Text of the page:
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Need a cure for hiccups? Here are a few almost foolproof ways


This could happen to anybody. We laugh too hard or eat too fast and suddenly we're stuck with hiccups that can last for minutes or even hours.


Writer Uri Bram was out with his girlfriend a while back when she got the hiccups.

URI BRAM: So I googled how to cure hiccups.

INSKEEP: He didn't find many medical solutions. He did find plenty of home remedies.

BRAM: There are various people who claim that if you hold down your left ear, specifically your left ear, that will stop your hiccups. And then there's lots of variations of drinking water out of the back of the glass, out of the side of the glass, cold water, ice water, whatever you can imagine.


NEKO CASE AND HER BOYFRIENDS: (Singing) I got the honky tonk hiccups - ready, steady, go. I got the honky tonk hiccups...

INSKEEP: His search for a cure helped him to learn more than he ever wanted to know about hiccups.

MARTÍNEZ: He wrote about his discoveries in the latest issue of The Atlantic.

BRAM: Hiccups - technically, they're called singultus. Your diaphragm occasionally falls into these spasms, and once they start, the nerves just keep telling the diaphragm to spasm. And then you breathe in the air, that hits the closed vocal cord area and that makes the hic sound.

MARTÍNEZ: Bram says there's been surprisingly little research on hiccups.

BRAM: There's only really been two minor scientific forays into hiccups that I could find that showed a particular solution really works.

INSKEEP: One of those solutions is a drinking straw developed by a doctor at the University of Texas named Ali Seifi. It was a big hit on the TV show "Shark Tank."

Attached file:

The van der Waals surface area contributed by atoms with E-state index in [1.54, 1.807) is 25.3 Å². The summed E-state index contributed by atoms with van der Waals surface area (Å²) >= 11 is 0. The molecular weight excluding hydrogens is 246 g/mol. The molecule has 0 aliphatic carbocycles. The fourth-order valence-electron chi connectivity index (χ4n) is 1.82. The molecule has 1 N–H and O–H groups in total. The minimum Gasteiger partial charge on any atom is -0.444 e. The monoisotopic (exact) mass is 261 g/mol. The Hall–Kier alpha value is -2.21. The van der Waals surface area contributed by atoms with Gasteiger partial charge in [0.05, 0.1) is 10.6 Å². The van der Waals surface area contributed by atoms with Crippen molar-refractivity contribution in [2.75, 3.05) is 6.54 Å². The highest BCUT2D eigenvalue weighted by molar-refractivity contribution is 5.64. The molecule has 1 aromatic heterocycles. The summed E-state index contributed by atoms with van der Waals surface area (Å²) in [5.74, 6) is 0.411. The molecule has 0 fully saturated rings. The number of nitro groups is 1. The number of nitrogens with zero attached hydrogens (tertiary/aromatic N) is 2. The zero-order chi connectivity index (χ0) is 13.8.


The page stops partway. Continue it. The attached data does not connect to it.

BRAM: He built a special kind of straw that has a very small hole at the bottom and a big hole at the top. And it takes a lot of effort to suck through the straw. And this stabilizes the diaphragm with enough pressure that your hiccups will stop.

MARTÍNEZ: Now, if you don't want to pay 13 bucks for the HiccAway straw, here's a cure that's free. It's a breathing technique recommended by a surgeon named Luc Morris.

BRAM: You take in a very deep breath.

INSKEEP: (Taking deep breath) Hold it for 10 seconds.

BRAM: And then you top it up with a little bit more breath.

INSKEEP: (Breathing in).

MARTÍNEZ: Then hold it for another five.

BRAM: And then you top it up with a little bit more breath again.

INSKEEP: And then exhale (exhaling).

BRAM: This, again, like, stabilizes the diaphragm in a way that seems to consistently stop hiccups.

MARTÍNEZ: Dr. Morris published his cure for hiccups nearly 20 years ago. So why do so few people know about it?

BRAM: Well, that was exactly my question and how I started writing the article. And as best I can tell, there's just no money in it. Effectively, what it comes down to is no one could pay for further studies. There's no drug you can sell. There's no tool or device. So there was no way to take the research further.

INSKEEP: Now, this breathing technique isn't perfect, but seems to be effective. And if it doesn't work for you, remember, you could always try singing next time you get the hiccups - some folks swear by it - or hold your breath and take five sips of water, which is a solution I saw once on "The Andy Griffith Show."

MARTÍNEZ: Or how's for this thinking outside the voice box - just wait for the hiccups to go away. Transcript provided by NPR, Copyright NPR.